abstract     = {{This introduction provides the rationale and theoretical anchoring for the volume and its focus on aparadigmatic cases. It argues that practice and scholarship in paradigmatic transitional justice contexts built a field that conceptualises the state as a partner in the transition. However, due to the field’s expansion to aparadigmatic justice contexts, this assumption and its associated binary concepts cannot inform analysis. Instead, as demonstrated by the present volume, transitional justice in aparadigmatic contexts offers different intentions, responses, and experiences of transitional justice. Where the state is not a partner, it may ignore, refuse, resist, and fight, while giving way to other actors and justice articulations.

The chapter first conceptualises transitional justice as the potential for recognition, accountability, and disruption. The chapter then discusses the expansion and recent standardisation of the field, whereby transitional justice has become four specific types of mechanisms: trials, truth-telling, reparation, and institutional reform. Thereafter it analyses the problem of the state, particularly how the field has assumed a transitional state, a partnering state. The next section offers a typology of transitional justice contexts that cover both paradigmatic and aparadigmatic contexts and ranges from contexts of ongoing conflict to consolidated democracy in formerly imperial states. This range covers seven different types of transitional justice context organised on the basis of the status of their political authority. Lastly, it maps the volume’s chapters onto the typology and briefly introduces each of them.}},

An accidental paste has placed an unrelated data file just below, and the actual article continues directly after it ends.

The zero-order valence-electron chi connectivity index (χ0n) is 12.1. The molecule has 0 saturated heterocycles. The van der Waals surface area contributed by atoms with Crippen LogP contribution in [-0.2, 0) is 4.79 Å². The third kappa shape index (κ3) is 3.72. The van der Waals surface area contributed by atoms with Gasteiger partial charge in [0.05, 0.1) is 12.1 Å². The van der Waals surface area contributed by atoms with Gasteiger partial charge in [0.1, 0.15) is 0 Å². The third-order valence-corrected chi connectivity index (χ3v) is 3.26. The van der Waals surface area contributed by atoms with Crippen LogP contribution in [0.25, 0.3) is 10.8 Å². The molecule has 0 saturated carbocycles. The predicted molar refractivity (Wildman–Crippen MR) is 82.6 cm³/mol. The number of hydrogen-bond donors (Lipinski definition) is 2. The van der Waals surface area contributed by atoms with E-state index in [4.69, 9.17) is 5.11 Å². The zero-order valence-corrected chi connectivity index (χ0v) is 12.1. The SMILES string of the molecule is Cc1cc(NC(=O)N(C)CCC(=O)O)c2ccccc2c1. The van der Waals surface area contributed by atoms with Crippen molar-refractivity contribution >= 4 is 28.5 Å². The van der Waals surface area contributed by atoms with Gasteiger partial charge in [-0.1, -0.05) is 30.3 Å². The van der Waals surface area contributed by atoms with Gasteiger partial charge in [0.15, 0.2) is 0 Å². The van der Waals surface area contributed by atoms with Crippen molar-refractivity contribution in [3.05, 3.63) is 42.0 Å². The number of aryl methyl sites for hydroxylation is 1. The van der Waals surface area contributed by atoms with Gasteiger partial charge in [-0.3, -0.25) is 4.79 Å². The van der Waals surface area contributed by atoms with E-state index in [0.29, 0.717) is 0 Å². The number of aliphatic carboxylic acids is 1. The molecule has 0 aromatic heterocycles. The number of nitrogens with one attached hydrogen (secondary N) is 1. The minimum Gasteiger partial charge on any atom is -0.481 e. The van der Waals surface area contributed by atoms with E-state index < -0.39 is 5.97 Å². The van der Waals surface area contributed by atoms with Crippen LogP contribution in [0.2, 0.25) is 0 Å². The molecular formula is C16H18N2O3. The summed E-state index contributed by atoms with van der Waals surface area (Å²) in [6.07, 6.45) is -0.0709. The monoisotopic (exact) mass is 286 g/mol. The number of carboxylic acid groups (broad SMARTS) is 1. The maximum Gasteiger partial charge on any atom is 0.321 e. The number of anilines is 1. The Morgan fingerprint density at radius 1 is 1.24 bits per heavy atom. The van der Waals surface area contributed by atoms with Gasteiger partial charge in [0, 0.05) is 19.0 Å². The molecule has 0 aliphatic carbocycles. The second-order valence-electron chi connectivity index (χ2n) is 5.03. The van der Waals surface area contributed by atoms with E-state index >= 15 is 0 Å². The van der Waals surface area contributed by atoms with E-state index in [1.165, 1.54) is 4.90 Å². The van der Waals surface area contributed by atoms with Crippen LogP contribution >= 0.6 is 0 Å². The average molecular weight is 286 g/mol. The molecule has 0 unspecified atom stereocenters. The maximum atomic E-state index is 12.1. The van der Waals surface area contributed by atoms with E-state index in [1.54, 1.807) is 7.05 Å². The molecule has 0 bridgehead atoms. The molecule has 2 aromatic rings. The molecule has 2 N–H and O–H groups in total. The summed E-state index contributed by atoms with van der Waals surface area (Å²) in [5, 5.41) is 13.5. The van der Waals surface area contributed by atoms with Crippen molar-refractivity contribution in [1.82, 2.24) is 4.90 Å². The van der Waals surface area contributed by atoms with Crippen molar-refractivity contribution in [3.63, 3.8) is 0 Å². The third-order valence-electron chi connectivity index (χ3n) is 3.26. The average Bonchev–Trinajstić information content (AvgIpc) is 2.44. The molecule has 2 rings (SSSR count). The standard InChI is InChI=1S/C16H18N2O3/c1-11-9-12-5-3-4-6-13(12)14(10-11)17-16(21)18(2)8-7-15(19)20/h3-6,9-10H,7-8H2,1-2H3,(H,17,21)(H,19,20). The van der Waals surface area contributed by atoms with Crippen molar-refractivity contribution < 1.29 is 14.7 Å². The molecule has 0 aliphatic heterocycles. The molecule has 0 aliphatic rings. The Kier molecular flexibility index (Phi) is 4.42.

author       = {{Destrooper, Tine and Gissel, Line Engbo and Carlson, Kerstin Bree}},
  booktitle    = {{Transitional justice in aparadigmatic contexts : accountability, recognition and disruption}},
  editor       = {{Destrooper, Tine and Gissel, Line Engbo and Carlson, Kerstin Bree}},
  isbn         = {{9781032266176}},
  keywords     = {{HRC,Transitional Justice,Human Rights Law}},
  language     = {{eng}},
  pages        = {{1--20}},
  publisher    = {{Routledge}},
  series       = {{Transitional Justice}},
  title        = {{Introduction : transitional justice in aparadigmatic contexts}},
  url          = {{http://doi.org/10.4324/9781003289104-1}},
  year         = {{2023}},
}